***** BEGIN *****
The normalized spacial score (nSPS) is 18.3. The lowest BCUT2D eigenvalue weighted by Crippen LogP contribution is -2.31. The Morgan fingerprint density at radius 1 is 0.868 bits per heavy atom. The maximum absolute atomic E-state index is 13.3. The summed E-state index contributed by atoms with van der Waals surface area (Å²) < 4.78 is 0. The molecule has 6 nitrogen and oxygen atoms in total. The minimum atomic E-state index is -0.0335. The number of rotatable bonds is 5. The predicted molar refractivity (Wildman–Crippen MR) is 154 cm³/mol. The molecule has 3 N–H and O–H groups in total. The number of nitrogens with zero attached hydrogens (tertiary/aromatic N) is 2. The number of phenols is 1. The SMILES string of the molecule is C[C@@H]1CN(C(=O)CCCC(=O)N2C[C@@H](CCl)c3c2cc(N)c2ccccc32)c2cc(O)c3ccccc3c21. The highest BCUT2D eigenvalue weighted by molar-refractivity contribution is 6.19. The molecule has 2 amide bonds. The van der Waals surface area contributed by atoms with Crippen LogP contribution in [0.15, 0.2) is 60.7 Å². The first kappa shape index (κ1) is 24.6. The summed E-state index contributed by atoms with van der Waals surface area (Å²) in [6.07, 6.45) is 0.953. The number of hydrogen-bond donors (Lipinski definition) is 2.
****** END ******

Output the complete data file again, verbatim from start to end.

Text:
The normalized spacial score (nSPS) is 18.3. The lowest BCUT2D eigenvalue weighted by Crippen LogP contribution is -2.31. The Morgan fingerprint density at radius 1 is 0.868 bits per heavy atom. The maximum absolute atomic E-state index is 13.3. The summed E-state index contributed by atoms with van der Waals surface area (Å²) < 4.78 is 0. The molecule has 6 nitrogen and oxygen atoms in total. The minimum atomic E-state index is -0.0335. The number of rotatable bonds is 5. The predicted molar refractivity (Wildman–Crippen MR) is 154 cm³/mol. The molecule has 3 N–H and O–H groups in total. The number of nitrogens with zero attached hydrogens (tertiary/aromatic N) is 2. The number of phenols is 1. The SMILES string of the molecule is C[C@@H]1CN(C(=O)CCCC(=O)N2C[C@@H](CCl)c3c2cc(N)c2ccccc32)c2cc(O)c3ccccc3c21. The highest BCUT2D eigenvalue weighted by molar-refractivity contribution is 6.19. The molecule has 2 amide bonds. The van der Waals surface area contributed by atoms with Crippen LogP contribution in [0.15, 0.2) is 60.7 Å². The first kappa shape index (κ1) is 24.6. The summed E-state index contributed by atoms with van der Waals surface area (Å²) in [6.07, 6.45) is 0.953. The number of hydrogen-bond donors (Lipinski definition) is 2.